Searching for the line between "hobby" and "obsession"

Fraz(zled) Wheat 3.0

Back by popular demand for the third year in a row, I crammed in a double brew day back in May so I could have some Fraz(zled) Wheat raspberry hefeweizen on hand for the coming summer months. Though last year’s 2.0 version didn’t do so hot in competition (“too much raspberry flavor overpowers the base style”), it sure was greatly appreciated by anyone who was able to snag a bottle. This is the only seasonal brew I’ve done each year I’ve been brewing, starting off as an extract version in 2010, moving to all-grain in 2011 and of course again this year as well.

I tried a new base hefeweizen recipe for Fraz Wheat this year, taken directly from the book Brewing Classic Styles by John Palmer and Jamil Zainasheff:

Fraz(zled) Wheat


Batch size 7 gallons
Boil size 8+ gallons
Boil time 90 minutes
Grain weight 12 pounds
Efficiency 60%
Original gravity 1.050
Final gravity 1.009 (taken 5/26)
Alcohol (by volume) 5.2% (plus raspberry fermentation)
Bitterness (IBU) 14
Color (SRM) 6.4°L
Yeast
2 liquid packs, 1500 ml starter 40 hrs. prior to pitch
White Labs
    WLP300
Hefeweizen Ale
Grains/Extracts/Sugars
12 pounds
Wheat (Rahr, white)
    38ppg, 3°L
6 pounds
    50%
Maris Otter
    38ppg, 4.5°L
6 pounds
    50%
Hops
1 ounce
Hallertauer hops
    4.4%, Pellet
1 ounce
Additions
0.25 ounces
Irish moss
    Fining
0.25 ounces
Mash
90 minutes, 9.0 gallons
Strike
    Target 152°F
4.5 gallons
163°F
90 minutes (+0)
Sparge
    Target 170°F
4.5 gallons
179°F
Boil
90 minutes, 6.9 gallons
Hallertauer hops
    4.4%, Pellet
1 ounce
60 minutes (+30)
Irish moss
    Fining
0.25 ounces
15 minutes (+75)
Wort chiller 15 minutes (+75)
Ferment
14 days @ 62-64°F

I decided to collect a little extra wort from the mash tun compared to normal and do a split batch, as I’d received feedback last year that I should do a non-raspberry version / a normal hefeweizen as well. Taking that to heart, I syphoned half the wort (3.5 gal.) into one smaller secondary carboy and the other half into another, figuring the secondaries would be better than a primary so as to reduce the headspace (granted, less headspace is not as important of a consideration during primary fermentation).

I did the same thing with the 1600 ml yeast starter, splitting it in between the two carboys. I perceive the carboy with the black brew hauler attached received slightly more yeast than the one with the red handle. This made sense when the billowy head of yeast typical of hefeweizen strains blew out the airlock on the carboy with slightly more yeast than the other (while the other was very close to necessitating blow-off tubing).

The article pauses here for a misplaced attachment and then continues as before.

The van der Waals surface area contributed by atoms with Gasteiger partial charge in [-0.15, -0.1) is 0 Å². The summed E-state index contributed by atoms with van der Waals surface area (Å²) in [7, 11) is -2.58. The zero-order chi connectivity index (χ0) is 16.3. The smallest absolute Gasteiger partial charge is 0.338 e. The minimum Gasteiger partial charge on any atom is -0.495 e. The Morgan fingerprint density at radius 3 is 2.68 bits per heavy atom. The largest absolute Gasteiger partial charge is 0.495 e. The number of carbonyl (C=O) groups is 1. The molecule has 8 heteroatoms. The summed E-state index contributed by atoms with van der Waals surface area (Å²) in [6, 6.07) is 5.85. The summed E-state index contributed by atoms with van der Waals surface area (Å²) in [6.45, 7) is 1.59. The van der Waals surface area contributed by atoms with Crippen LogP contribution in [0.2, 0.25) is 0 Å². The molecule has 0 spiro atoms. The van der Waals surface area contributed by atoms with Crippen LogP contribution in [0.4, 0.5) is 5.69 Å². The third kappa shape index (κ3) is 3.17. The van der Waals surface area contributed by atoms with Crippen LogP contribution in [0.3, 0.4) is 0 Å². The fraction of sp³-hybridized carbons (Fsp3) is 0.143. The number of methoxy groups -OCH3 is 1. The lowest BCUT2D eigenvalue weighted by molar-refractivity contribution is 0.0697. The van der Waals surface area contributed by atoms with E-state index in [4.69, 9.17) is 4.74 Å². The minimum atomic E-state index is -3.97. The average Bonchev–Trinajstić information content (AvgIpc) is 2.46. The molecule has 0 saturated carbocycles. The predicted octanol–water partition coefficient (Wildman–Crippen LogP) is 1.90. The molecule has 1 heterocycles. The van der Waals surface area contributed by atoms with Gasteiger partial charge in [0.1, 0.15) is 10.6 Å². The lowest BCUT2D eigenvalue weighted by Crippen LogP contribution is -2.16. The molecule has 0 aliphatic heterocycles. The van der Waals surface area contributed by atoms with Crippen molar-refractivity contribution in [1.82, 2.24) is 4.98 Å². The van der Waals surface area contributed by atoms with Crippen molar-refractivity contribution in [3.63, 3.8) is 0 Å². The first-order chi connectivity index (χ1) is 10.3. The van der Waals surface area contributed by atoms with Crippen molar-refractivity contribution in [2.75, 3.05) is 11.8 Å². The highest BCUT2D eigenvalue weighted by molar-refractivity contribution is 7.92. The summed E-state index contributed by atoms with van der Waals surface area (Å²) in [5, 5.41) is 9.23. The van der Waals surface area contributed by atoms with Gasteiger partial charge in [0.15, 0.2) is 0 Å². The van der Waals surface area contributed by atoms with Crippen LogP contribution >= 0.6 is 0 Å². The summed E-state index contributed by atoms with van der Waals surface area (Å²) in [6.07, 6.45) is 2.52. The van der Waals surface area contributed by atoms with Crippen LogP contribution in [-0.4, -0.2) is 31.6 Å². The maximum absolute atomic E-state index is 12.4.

In pursuit of limiting opportunity for oxidation, I simply left each of these in their respective fermenters for two solid weeks. I syphoned the normal hefe to the bottling bucked and bottled two weeks after brew days. On the same day I bottled, I pasteurized 32 oz. of frozen raspberries using the same method employed for my cherry stout last fall (which may be overkill, as the alcohol in the beer would probably protect the batch from infection at this point anyway) and tossed them into the “primary” (remember, it’s actually a “secondary” vessel being used as a primary) fermenter and let the beer go through another mini-fermentation of the raspberries over the course of the next week.

Pre raz:

Post raz:

This year I combined using real raspberries (however, less by volume than last year so they’re not as overpowering to the base style) with 1.5 oz. of raspberry extract syrup. The real raspberries will, once fermented in solution, provide a tart fruit flavor to the brew while the extract syrup will provide definitive raspberry aroma to the batch. Since a large part of taste is smell, I’m hoping the combination of raspberry aroma and a (restrained) tartness derived from real raspberries will yield positive results.

The weekend after bottling the basic hefeweizen portion of the batch, I purchased a keg and used the raspberry portion of the batch to try my hand at kegging for the first time. I definitely learned a lot about a whole new facet of brewing that weekend (while also wasting a lot of Co2, I suppose). I also bought a Blichman counter-pressure beer gun so I could still fill bottles with pre-carbonated beer directly from the keg (mainly to be used in competition). Here’s Midwest Supplies’ version of the beer gun..

It’s cool to have CO2 on hand now for purging fermentation vessels too. I did this on the Osktoberfest as I transferred it to a “secondary” vessel, which actually ended up being a primary-sized caryboy because the batch would be too large to fit into a true secondary. Hopefully I can ward off potential oxidation if I am purging fermentation vessels and bottling off a keg with the counter-pressure bottle filler. This was a costly investment but hopefully it can help me score higher in competition over time, and make great beer to drink too, I suppose.

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